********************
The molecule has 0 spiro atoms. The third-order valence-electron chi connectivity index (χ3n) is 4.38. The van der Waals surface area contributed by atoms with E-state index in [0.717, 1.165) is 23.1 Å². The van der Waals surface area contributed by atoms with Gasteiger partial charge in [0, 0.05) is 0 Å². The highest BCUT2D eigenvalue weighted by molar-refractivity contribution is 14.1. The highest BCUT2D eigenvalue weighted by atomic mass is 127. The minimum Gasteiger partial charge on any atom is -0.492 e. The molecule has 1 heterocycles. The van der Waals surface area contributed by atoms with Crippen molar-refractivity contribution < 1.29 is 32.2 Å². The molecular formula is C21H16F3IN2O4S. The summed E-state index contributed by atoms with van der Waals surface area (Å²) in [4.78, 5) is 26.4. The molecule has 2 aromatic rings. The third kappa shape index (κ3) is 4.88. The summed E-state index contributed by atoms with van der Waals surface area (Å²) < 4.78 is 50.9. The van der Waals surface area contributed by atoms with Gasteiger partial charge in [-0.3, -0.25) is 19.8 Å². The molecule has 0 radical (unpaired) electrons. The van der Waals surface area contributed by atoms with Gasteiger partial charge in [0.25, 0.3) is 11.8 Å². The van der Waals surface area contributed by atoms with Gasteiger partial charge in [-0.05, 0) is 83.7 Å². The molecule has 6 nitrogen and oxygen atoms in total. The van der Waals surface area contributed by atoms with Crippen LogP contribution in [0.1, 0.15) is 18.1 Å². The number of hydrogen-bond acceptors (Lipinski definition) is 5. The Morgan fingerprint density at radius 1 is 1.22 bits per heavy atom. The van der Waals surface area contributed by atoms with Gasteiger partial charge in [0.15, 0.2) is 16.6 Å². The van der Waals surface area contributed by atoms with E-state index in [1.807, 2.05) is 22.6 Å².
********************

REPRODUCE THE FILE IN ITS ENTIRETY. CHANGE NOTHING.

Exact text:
The molecule has 0 spiro atoms. The third-order valence-electron chi connectivity index (χ3n) is 4.38. The van der Waals surface area contributed by atoms with E-state index in [0.717, 1.165) is 23.1 Å². The van der Waals surface area contributed by atoms with Gasteiger partial charge in [0, 0.05) is 0 Å². The highest BCUT2D eigenvalue weighted by molar-refractivity contribution is 14.1. The highest BCUT2D eigenvalue weighted by atomic mass is 127. The minimum Gasteiger partial charge on any atom is -0.492 e. The molecule has 1 heterocycles. The van der Waals surface area contributed by atoms with Crippen molar-refractivity contribution < 1.29 is 32.2 Å². The molecular formula is C21H16F3IN2O4S. The summed E-state index contributed by atoms with van der Waals surface area (Å²) in [4.78, 5) is 26.4. The molecule has 2 aromatic rings. The third kappa shape index (κ3) is 4.88. The summed E-state index contributed by atoms with van der Waals surface area (Å²) < 4.78 is 50.9. The van der Waals surface area contributed by atoms with Gasteiger partial charge in [-0.3, -0.25) is 19.8 Å². The molecule has 0 radical (unpaired) electrons. The van der Waals surface area contributed by atoms with Gasteiger partial charge in [0.25, 0.3) is 11.8 Å². The van der Waals surface area contributed by atoms with Gasteiger partial charge in [-0.05, 0) is 83.7 Å². The molecule has 6 nitrogen and oxygen atoms in total. The van der Waals surface area contributed by atoms with Crippen LogP contribution in [0.1, 0.15) is 18.1 Å². The number of hydrogen-bond acceptors (Lipinski definition) is 5. The Morgan fingerprint density at radius 1 is 1.22 bits per heavy atom. The van der Waals surface area contributed by atoms with Gasteiger partial charge in [0.15, 0.2) is 16.6 Å². The van der Waals surface area contributed by atoms with E-state index in [1.807, 2.05) is 22.6 Å².